Tuesday, January 26, 2016

Central Utah rail line project faces controversy, opposition

Political pressure and scrutiny from the public and press may be poised to create problems for a 43-mile Central Utah rail line project and an associated export terminal in Oakland, Calif., facilities designed to give a shot in the arm to the area economy.

Sanpete County, in conjunction with Sevier, Carbon and Emery counties, and with the help of a $53 million loan from the Utah Community Impact Board (CIB), is an investor in the two-pronged project. The goal is to bring rail service to the four counties. That could permit coal mined in Sevier and Emery counties, and other local cargo such as hay and farm products, to be shipped to Oakland by rail, loaded on ships and sold overseas, mainly in Asia. The entire rail/terminal project will cost over $250 million to make a reality, most of it to come from private investment. But the $53 million state loan could be important seed money to get project going.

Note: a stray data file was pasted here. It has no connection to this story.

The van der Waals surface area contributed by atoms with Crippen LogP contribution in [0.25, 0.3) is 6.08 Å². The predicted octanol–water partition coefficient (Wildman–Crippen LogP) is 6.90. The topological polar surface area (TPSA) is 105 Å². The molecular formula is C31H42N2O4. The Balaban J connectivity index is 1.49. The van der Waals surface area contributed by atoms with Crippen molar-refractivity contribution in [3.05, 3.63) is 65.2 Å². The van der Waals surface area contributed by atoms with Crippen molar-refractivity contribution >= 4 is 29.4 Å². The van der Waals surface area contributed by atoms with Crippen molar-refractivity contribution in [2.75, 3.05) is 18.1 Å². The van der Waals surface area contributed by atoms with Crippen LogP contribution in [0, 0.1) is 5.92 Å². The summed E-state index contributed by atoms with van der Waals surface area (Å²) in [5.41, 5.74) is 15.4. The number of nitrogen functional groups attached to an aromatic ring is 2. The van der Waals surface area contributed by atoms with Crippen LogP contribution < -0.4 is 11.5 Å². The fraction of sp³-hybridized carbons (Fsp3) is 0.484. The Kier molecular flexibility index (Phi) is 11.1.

But since an article in the Richfield Reaper reported that most of what would be shipped over the rail line and through the port would be coal, opponents have been coming out of the woodwork in California. Even Oakland Mayor Libby Schaaf has spoken out against coal being shipped through her city. Some of the outcry has arisen out of a series of articles in the East Bay Express, an alternative newspaper.

Now, the $53-million CIB loan is in limbo. CIB staff said it was on hold while the board assessed its legality. The loan would be the first time CIB funds have been approved for an out-of-state project. Sanpete Messenger